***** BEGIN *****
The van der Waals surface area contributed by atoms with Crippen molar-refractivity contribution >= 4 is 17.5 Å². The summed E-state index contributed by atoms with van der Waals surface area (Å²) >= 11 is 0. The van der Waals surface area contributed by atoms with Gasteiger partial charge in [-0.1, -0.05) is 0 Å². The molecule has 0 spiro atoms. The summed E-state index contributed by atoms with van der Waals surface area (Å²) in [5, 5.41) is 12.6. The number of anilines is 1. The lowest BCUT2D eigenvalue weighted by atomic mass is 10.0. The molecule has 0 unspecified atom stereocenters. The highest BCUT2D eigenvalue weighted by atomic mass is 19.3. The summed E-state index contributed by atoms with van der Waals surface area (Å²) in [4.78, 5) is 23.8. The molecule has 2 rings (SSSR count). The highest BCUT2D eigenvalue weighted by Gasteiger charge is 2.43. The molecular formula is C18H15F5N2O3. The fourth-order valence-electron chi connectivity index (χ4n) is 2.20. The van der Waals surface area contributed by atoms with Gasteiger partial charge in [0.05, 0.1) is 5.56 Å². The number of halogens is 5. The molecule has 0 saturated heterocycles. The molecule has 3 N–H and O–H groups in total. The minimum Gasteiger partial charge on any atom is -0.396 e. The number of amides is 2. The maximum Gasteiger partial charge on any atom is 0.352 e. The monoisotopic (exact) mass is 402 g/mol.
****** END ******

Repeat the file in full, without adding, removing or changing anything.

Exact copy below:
The van der Waals surface area contributed by atoms with Crippen molar-refractivity contribution >= 4 is 17.5 Å². The summed E-state index contributed by atoms with van der Waals surface area (Å²) >= 11 is 0. The van der Waals surface area contributed by atoms with Gasteiger partial charge in [-0.1, -0.05) is 0 Å². The molecule has 0 spiro atoms. The summed E-state index contributed by atoms with van der Waals surface area (Å²) in [5, 5.41) is 12.6. The number of anilines is 1. The lowest BCUT2D eigenvalue weighted by atomic mass is 10.0. The molecule has 0 unspecified atom stereocenters. The highest BCUT2D eigenvalue weighted by atomic mass is 19.3. The summed E-state index contributed by atoms with van der Waals surface area (Å²) in [4.78, 5) is 23.8. The molecule has 2 rings (SSSR count). The highest BCUT2D eigenvalue weighted by Gasteiger charge is 2.43. The molecular formula is C18H15F5N2O3. The fourth-order valence-electron chi connectivity index (χ4n) is 2.20. The van der Waals surface area contributed by atoms with Gasteiger partial charge in [0.05, 0.1) is 5.56 Å². The number of halogens is 5. The molecule has 0 saturated heterocycles. The molecule has 3 N–H and O–H groups in total. The minimum Gasteiger partial charge on any atom is -0.396 e. The number of amides is 2. The maximum Gasteiger partial charge on any atom is 0.352 e. The monoisotopic (exact) mass is 402 g/mol.